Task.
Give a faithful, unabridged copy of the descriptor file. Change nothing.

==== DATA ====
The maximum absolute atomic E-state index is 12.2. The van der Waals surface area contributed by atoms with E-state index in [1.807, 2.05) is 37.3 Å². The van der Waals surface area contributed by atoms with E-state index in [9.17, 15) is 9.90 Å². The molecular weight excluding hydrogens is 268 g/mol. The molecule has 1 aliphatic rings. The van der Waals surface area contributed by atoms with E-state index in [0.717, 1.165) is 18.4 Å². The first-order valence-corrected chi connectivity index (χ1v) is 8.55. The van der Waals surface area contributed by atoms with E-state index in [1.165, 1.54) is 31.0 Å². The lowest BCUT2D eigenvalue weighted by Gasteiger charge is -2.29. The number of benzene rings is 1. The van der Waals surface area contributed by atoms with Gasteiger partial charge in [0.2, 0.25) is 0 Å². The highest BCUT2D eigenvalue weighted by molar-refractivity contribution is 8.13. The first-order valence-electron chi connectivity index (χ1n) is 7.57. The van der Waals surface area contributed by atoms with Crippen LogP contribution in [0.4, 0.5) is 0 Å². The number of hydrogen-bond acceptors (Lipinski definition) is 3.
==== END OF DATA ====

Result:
The maximum absolute atomic E-state index is 12.2. The van der Waals surface area contributed by atoms with E-state index in [1.807, 2.05) is 37.3 Å². The van der Waals surface area contributed by atoms with E-state index in [9.17, 15) is 9.90 Å². The molecular weight excluding hydrogens is 268 g/mol. The molecule has 1 aliphatic rings. The van der Waals surface area contributed by atoms with E-state index in [0.717, 1.165) is 18.4 Å². The first-order valence-corrected chi connectivity index (χ1v) is 8.55. The van der Waals surface area contributed by atoms with E-state index in [1.165, 1.54) is 31.0 Å². The lowest BCUT2D eigenvalue weighted by Gasteiger charge is -2.29. The number of benzene rings is 1. The van der Waals surface area contributed by atoms with Gasteiger partial charge in [0.2, 0.25) is 0 Å². The highest BCUT2D eigenvalue weighted by molar-refractivity contribution is 8.13. The first-order valence-electron chi connectivity index (χ1n) is 7.57. The van der Waals surface area contributed by atoms with Crippen LogP contribution in [0.4, 0.5) is 0 Å². The number of hydrogen-bond acceptors (Lipinski definition) is 3.